British chemist noted for her work on the structures of penicillin, vitamin B\1\2, and zinc insulin. She was the first British woman to be awarded the Nobel Prize for Chemistry (1964) and in 1965 she was appointed to the OM.
Dorothy Crowfoot was born in Egypt, as her father worked in the Egyptian Ministry of Education, and was educated at Somerville College, Oxford. After graduating in 1932, she spent two years as a research student at Cambridge under J. D. Bernal before returning to Oxford in 1934; she spent most of her career there, first as a fellow of Somerville, from 1960 until 1977 as Wolfson Research Professor of the Royal Society, and as a fellow of Wolfson College (1977–82). She was also Chancellor of Bristol University (1970–88). In 1937 she married Thomas Hodgkin (1910–82), the distinguished Africanist; the couple had three children and campaigned together in many political battles. Despite the demands of her family and her politics, Dorothy Hodgkin managed to lead a scientific career noted both for its productivity and its creativity.
The most decisive intellectual influence on Hodgkin was undoubtedly J. D. Bernal. When she joined him he was just beginning to explore the possibility of determining the three-dimensional structure of such complex biological molecules as proteins. The most talented of the group he was building up was Dorothy Hodgkin. The work involved much patience and enormous effort; for example, the elucidation of the structure of insulin was only completed in the 1970s. Her first major breakthrough came in 1949, when she published the structure of penicillin; it was followed in 1956 with the structure of vitamin B\1\2. It was for these two latter achievements that Dorothy Hodgkin was awarded her Nobel Prize.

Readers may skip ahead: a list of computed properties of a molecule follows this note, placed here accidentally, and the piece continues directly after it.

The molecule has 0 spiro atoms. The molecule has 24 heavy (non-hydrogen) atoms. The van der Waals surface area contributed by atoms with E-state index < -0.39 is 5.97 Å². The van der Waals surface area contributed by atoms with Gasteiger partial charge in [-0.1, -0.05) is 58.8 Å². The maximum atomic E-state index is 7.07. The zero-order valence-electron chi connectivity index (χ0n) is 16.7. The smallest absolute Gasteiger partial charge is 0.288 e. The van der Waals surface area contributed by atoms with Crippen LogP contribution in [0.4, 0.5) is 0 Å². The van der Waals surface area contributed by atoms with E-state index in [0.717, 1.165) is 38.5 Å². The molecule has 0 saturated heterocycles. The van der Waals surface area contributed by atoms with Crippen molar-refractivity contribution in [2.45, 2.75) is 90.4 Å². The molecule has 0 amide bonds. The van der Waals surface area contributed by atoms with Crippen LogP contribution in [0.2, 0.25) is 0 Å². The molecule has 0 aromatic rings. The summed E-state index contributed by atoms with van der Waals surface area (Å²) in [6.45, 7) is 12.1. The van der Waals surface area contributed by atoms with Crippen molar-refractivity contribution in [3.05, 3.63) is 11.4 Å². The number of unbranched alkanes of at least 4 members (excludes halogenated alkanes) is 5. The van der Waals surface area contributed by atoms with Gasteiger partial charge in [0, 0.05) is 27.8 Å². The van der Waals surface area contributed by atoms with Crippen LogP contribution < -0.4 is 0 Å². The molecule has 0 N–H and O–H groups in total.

Subjects: Science and Mathematics — Contemporary History (Post 1945).